Instanbul: Still Rising Up

ISTANBUL, Turkey—As the dust settles, change fills the air in Istanbul. On 28 May 2013, close to 100 people occupied Gezi Park in Taksim Square to protest its government-ordered demolition. When police stormed the park with tear gas and water cannons, the peaceful occupy movement turned into mass demonstrations lasting about two weeks all over Turkey.

This seemed to be the last straw for Turkish citizens tired of the administration of Prime Minister Recep Tayyip Erdoğan. Because of Erdogan’s control over the media in Turkey, it would take Reddit, Facebook and Twitter for the rest of the world to hear about the weeks of fighting and political unrest.

Ceren Kaysadi, an international studies major at Macalester College, stayed up all night translating the only Turkish coverage of the demonstrations, Halk TV (The People’s TV), into English until she could join the demonstrations herself. “Every other channel kept showing random documentaries, talks about beauty secrets . . . I realized my best contribution would be this way, by exploiting social media and poking the international community,” Kaysadi said.

Kaysadi saw immediate results when many of her international friends began sharing her social media status updates. On her return to Turkey, she then began covering the deomstrations from the ground in Gezi Park.

The conditions proved dangerous, but the 22 year old found the camaraderie intoxicating. Though she couldn’t attend the demonstrations on her first night back in Turkey for fear the tear gas would melt her contacts into her eyes—which, Kaysadi says, happened to about right people—she says the demonstrations were the most exhilarating moments of her life.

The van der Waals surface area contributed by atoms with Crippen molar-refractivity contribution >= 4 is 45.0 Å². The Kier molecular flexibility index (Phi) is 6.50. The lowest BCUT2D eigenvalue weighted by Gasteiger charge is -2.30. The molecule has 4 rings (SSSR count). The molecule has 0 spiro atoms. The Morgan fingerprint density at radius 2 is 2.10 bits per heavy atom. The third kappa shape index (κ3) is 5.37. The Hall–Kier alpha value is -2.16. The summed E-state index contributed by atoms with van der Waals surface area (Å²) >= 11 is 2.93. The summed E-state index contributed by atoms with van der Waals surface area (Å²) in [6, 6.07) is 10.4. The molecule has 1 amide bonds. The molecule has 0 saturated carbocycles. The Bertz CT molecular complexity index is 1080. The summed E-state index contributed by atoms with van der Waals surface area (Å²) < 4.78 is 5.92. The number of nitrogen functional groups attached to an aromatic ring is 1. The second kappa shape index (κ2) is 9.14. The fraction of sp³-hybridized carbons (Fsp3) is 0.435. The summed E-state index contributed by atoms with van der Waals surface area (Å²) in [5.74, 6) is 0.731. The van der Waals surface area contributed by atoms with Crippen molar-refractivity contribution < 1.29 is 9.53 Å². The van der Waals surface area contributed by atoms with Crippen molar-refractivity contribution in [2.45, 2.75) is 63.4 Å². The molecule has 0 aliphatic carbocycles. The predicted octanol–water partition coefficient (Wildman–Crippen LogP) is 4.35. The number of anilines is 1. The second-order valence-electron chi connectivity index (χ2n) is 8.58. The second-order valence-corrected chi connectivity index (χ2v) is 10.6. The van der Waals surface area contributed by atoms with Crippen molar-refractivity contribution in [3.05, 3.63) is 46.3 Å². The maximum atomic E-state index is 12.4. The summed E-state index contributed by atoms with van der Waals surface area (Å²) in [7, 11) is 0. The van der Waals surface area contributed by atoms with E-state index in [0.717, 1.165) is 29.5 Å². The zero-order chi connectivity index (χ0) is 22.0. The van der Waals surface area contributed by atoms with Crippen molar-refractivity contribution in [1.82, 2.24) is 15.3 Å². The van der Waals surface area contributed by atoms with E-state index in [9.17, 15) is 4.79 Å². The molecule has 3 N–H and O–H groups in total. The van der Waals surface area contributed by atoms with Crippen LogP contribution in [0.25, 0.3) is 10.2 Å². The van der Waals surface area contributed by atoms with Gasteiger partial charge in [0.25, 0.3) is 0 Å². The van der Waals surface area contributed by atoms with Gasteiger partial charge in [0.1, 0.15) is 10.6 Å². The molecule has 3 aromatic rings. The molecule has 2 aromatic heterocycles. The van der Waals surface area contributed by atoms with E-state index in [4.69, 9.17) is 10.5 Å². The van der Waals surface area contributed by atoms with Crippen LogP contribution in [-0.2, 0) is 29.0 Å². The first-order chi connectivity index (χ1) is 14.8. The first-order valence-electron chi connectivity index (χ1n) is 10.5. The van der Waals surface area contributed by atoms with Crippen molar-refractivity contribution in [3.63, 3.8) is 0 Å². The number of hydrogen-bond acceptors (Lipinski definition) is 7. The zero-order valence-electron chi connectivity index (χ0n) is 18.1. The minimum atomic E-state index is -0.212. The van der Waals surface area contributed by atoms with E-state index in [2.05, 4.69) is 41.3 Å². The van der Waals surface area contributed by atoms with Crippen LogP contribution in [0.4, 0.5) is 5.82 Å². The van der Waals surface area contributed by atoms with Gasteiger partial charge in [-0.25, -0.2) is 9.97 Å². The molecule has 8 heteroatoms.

Emerson College student Zeynep Abes was also angered by the lack of media coverage and decided to use photography to make an impact. “There was no coverage the first couple of days,” Abes said, “one channel was showing a documentary on penguins.” She decided to take her camera into the park and share what was happening in her home country with her friends in America.

“I took an old memory card with me in case the police would try and stop me, so I could give them the useless card and keep the real images,” Abes said.

According to Abes, the government was censuring the media in order to keep up their reputation. She feels one of the other reasons for this was to keep Erdoğan supporters, who make up about 50 percent of the country, from coming out into the streets to fight the protestors.

For Abes, social media was the only resource the citizens had. “It was very obvious that the government was censuring our news sources. Social media came into play, since it has no boundaries and no rules,” she said.

This gave the protesters a way to voice their opinions and another way to rebel against Erdoğan. “Erdogan described Twitter as a ‘pest.’ The reason why he hates Twitter is because he cannot intimidate Twitter to shut up. He is powerless against social media,” Abes explained.

Now that almost two months have passed, both Abes and Kaysadi have witnessed a massive change in the morale of the country. “Before, the mentality was, ‘What can I do really, besides voting and hoping for my party to take good action?’ Now the mentality is, ‘When do we start,’” Kaysadi said.

Though she feels the change is not as apparent for the government, they do now carry the knowledge that the people are watching them and will not be ignored. Gezi Park is already open to public again, more renovated and beautiful than before.

“This is our success,” said Kaysadi, “but as one of our slogans goes: ‘This is just the beginning.’

–Emily Tannenbaum



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